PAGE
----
Upper elevation limit (metres):4100
Range Map:Click here to open the map viewer and explore range.

Population [top]

Population:The total population is estimated to number 2,500-20,000 individuals,and is thus best placed in the band 2,500-9,999 mature individuals.

Trend Justification:  Some local extinctions have been recorded and the species as a whole is suspected to be declining at a moderate rate, owing to hunting, predation by dogs and habitat degradation (Coates 1985, Callaghan and Green 1993).
Current Population Trend:Decreasing
Additional data:
Number of mature individuals:2500-9999Continuing decline of mature individuals:Yes
Extreme fluctuations:NoPopulation severely fragmented:No
No. of subpopulations:2-100Continuing decline in subpopulations:Unknown
Extreme fluctuations in subpopulations:NoAll individuals in one subpopulation:No

Habitat and Ecology [top]

Habitat and Ecology:Although recorded from 70-4,100m, this duck is uncommon below 600m and most common at the highest altitudes (Coates 1985, Beehler et al. 1986, Callaghan and Green 1993, J. Hornbuckle in litt 1999). It breeds beside fast-flowing rivers and streams, and alpine lakes, and has also been recorded on slow-flowing rivers (Coates 1985, Callaghan and Green 1993). It is not sociable, and one rarely encounters anything beside single adults or pairs (B. Beehler in litt. 2007). Breeding territories are variable in size owing to local conditions, for instance pairs have been found to occupy 1,600 m of stream on the Baiyer River (Kear 1975) but only 160m on the Ok Menga River (Bell 1969). The species uses small tributary streams as well as main river channels, a factor which may contribute to its perceived rarity. It lays clutches of two to four eggs alongside rivers or lakes in the dry season (Kear 1975). It is omnivorous, feeding by dabbling and diving (Kear 1975, Coates 1985).

Continuing decline in area, extent and/or quality of habitat:Yes
Generation Length (years):7
Movement patterns:Not a Migrant

Threats [top]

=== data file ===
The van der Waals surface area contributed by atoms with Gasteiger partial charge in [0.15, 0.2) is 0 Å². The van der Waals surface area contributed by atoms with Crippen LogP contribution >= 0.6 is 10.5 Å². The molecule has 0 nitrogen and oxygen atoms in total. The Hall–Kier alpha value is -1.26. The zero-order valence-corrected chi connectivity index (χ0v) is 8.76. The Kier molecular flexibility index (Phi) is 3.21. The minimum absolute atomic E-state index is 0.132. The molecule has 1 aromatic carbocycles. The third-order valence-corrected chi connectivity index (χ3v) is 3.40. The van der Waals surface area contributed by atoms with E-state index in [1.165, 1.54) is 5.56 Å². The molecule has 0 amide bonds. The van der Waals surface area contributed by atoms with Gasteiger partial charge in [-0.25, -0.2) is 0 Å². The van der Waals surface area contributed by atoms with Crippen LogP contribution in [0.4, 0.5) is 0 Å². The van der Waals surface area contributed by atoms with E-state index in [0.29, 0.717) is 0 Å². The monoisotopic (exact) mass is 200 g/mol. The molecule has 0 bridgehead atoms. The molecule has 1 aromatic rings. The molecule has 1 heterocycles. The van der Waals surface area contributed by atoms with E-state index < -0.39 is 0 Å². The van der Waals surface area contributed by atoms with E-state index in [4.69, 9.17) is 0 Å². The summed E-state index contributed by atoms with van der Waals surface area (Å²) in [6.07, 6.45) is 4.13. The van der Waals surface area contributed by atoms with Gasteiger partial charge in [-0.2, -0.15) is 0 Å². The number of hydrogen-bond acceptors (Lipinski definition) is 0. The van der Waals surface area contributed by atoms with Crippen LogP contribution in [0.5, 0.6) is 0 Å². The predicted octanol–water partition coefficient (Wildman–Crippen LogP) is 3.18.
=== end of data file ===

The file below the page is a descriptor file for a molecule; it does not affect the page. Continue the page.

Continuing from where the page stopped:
Major Threat(s): Some local extirpations and declines have been attributed to hunting (Bishop 1987, K. D. Bishop in litt. 1994), predation by dogs, and habitat degradation, largely through increasing human pressure and siltation, especially from hydroelectric projects, mining and logging (Murray 1988, A. Mack in litt 1999, Callaghan in prep.), but these have only impacted small areas (B. Whitney in litt. 2000). The stocking of alpine rivers with exotic trout species has been suggested as a potential risk to food sources (Kear 1975, Callaghan and Green 1993).

Conservation Actions [top]

Conservation Actions: Conservation Actions Underway
This species is protected by law in Papua New Guinea (Callaghan and Green 1993). It is known to be fairly common within the Crater Mountain Wildlife Management Area where it has been a focus of specific study (Straus 2006).

Conservation Actions Proposed
Assess best survey techniques. Survey rivers in areas with varying human population pressure. Assess hunting pressure through discussion with local hunters. Survey rivers upstream and downstream of hydroelectric, mining and logging activities. Survey rivers with high numbers of trout. Research ecology on both lakes and rivers. Address hunting through public awareness programmes.

Citation: BirdLife International. 2012. Salvadorina waigiuensis. The IUCN Red List of Threatened Species 2012: e.T22680127A38280414. . Downloaded on 27 October 2016.